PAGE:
A reviewing court shall not accept post hoc rationalizations in assessing the decision of an
administrative agency and “must judge its propriety solely by the grounds invoked by the agency.”
Williams v. Comm’r of Soc. Sec., 227 F. App’x 463, 464 (6th Cir. 2007).
The plaintiff’s brief was 55 pages, whereas the defendant’s brief was 31 pages. (Docket
Entry Nos. 21 and 24.)
In response, the plaintiff contends that the defendant’s assertions of post hoc rationalization
in the defendant’s response and surreply necessitated the plaintiff to address these assertions and that
the defendant cannot now assert that the plaintiff should not be compensated for the time spent
responding to this post hoc rationalization. (Docket Entry No. 52, at 9.) The plaintiff also contends
that the number of hours for which the plaintiff seeks EAJA fees is not excessive and that the
defendant has made no showing that the plaintiff’s counsel spent his time “inefficiently.” Id. at 1011. The plaintiff’s attorney also asserts that the plaintiff is not seeking compensation for 3.1 hours
spent by her attorney’s paralegal and that her attorney did not include “any of his time for such tasks
motions for extension of time, reviewing electronic notices generated by the court clerk, brief status
updates to Plaintiff, etc.” Id. at 11.
III. LAW AND ANALYSIS
A. EAJA Requirements
“A district court has broad discretion when determining whether fees should be awarded
under the EAJA, and its decision will only be overturned if it abuses its discretion.” Tolles v.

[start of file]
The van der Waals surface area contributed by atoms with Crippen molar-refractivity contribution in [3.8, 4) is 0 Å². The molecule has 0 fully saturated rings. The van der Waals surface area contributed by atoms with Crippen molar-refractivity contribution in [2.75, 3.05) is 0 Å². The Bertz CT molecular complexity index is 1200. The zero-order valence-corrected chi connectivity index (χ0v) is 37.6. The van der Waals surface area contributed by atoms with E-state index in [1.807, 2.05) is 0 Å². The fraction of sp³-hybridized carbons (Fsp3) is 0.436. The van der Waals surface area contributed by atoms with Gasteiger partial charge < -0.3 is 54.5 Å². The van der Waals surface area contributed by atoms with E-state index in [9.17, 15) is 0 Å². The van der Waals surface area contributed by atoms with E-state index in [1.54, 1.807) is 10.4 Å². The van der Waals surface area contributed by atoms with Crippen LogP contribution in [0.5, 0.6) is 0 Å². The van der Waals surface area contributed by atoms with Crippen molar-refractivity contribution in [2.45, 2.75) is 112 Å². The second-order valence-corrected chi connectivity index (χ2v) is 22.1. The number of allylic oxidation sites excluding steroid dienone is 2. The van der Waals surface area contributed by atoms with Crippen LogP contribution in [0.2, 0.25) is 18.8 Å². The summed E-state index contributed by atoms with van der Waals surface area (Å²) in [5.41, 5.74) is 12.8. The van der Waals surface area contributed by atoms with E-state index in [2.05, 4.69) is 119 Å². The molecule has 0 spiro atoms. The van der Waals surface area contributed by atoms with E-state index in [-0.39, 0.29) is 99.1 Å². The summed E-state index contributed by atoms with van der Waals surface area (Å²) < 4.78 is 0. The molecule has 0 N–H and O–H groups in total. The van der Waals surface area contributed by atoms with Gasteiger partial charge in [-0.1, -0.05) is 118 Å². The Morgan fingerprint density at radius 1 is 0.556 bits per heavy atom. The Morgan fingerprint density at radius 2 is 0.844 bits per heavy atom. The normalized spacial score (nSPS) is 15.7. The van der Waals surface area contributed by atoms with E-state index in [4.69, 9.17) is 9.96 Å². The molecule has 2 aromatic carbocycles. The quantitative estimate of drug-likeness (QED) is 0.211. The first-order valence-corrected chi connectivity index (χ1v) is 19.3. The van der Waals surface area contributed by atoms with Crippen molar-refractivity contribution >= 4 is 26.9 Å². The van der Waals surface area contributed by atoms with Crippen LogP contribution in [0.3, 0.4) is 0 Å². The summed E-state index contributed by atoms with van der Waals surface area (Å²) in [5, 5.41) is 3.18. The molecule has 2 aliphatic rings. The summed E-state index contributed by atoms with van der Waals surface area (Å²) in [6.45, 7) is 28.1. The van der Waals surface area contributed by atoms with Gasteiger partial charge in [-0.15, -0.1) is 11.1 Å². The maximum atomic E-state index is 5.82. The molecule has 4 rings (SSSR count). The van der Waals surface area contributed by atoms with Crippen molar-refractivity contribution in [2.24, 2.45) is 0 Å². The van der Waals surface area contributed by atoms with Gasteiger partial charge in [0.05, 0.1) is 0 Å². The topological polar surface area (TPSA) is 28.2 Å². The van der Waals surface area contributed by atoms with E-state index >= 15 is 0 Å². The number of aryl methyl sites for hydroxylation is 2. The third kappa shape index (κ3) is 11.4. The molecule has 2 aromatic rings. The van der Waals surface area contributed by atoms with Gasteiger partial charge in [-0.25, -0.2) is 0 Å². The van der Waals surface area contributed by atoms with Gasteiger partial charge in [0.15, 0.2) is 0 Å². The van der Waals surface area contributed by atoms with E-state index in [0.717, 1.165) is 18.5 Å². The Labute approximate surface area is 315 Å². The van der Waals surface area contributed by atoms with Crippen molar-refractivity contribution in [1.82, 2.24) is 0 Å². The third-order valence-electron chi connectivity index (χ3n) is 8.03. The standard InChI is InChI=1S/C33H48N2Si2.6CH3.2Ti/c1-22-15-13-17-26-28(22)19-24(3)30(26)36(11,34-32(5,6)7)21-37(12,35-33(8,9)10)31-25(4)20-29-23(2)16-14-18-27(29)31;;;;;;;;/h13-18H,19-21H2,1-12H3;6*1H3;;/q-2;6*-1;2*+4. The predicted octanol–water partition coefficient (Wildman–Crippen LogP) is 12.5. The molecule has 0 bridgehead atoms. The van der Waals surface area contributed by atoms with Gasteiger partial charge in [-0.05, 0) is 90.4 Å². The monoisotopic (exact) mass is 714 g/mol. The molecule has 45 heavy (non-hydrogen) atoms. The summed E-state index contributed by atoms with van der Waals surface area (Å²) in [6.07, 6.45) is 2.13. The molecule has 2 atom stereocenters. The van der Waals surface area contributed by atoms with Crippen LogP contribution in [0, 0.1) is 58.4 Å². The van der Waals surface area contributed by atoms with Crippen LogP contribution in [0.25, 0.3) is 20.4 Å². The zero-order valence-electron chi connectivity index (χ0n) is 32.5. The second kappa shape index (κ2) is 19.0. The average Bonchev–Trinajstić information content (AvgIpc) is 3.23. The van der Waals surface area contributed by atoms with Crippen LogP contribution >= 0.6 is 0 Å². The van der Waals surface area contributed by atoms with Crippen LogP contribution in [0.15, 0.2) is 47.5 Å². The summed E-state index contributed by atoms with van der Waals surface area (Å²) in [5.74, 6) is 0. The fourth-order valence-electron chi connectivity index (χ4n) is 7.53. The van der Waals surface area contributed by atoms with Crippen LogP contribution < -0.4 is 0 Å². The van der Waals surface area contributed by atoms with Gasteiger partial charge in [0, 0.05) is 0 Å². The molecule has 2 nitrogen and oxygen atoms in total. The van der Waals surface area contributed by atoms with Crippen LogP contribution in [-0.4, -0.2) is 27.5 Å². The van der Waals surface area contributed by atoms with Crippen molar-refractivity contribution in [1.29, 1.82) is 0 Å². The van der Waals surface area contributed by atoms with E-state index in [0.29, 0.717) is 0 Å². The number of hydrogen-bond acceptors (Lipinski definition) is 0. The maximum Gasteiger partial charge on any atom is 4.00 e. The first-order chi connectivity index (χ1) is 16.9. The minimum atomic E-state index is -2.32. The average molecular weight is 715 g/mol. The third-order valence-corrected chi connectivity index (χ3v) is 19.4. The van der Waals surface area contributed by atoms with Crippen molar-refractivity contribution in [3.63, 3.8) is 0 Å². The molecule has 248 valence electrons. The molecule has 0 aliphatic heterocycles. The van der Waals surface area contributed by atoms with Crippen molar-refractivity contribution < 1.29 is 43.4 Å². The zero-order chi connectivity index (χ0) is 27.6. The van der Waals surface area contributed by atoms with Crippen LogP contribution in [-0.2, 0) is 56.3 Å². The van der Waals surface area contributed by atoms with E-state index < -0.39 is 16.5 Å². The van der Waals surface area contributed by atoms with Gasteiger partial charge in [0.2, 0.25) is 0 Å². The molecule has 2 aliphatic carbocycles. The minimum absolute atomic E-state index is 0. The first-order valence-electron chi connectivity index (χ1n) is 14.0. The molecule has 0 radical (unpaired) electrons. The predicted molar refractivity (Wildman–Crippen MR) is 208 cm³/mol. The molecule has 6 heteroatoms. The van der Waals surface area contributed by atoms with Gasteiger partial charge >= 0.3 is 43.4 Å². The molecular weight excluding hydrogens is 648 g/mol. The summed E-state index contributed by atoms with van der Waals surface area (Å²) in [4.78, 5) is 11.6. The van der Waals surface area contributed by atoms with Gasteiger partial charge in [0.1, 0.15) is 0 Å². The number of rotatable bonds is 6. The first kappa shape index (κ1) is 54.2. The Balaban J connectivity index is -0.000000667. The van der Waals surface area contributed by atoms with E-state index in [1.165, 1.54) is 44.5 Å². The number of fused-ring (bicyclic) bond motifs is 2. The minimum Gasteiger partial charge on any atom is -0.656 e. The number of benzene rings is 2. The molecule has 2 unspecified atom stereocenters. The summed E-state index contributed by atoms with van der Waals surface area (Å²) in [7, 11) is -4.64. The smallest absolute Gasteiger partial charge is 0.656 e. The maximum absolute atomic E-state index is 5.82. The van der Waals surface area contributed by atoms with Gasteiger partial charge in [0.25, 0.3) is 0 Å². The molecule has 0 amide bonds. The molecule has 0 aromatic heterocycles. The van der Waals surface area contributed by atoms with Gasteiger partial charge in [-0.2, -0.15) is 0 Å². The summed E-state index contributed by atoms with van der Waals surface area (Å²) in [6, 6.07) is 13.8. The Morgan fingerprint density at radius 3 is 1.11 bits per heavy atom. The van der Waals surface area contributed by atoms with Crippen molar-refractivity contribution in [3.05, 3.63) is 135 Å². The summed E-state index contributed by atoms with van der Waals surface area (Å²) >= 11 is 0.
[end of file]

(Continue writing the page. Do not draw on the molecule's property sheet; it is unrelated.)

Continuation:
Comm’r of Soc. Sec., No. 12-CV-14771, 2014 WL 1329003, at *1 (E.D. Mich. Apr. 2, 2014) (citing
Pierce v. Underwood, 487 U.S. 552, 559 (1988) and Marshall v. Comm’r of Soc. Sec., 444 F.3d 837,
840 (6th Cir.2006)). The EAJA states:
Except as otherwise specifically provided by statute, a court shall award to a
prevailing party other than the United States fees and other expenses, in addition to
any costs awarded pursuant to subsection (a), incurred by that party in any civil action
(other than cases sounding in tort), including proceedings for judicial review of
agency action, brought by or against the United States in any court having jurisdiction
of that action, unless the court finds that the position of the United States was
substantially justified or that special circumstances make an award unjust.
28 U.S.C. § 2412(d)(1)(A). “Thus, eligibility for a fee award under EAJA requires: (1) that the
claimant be the prevailing party; (2) that the government’s position was not substantially justified;
and (3) that no special circumstances make the award unjust.” Richards v. Sec’y of Health & Human
Servs., 884 F. Supp. 256, 258 (N.D. Ohio 1995).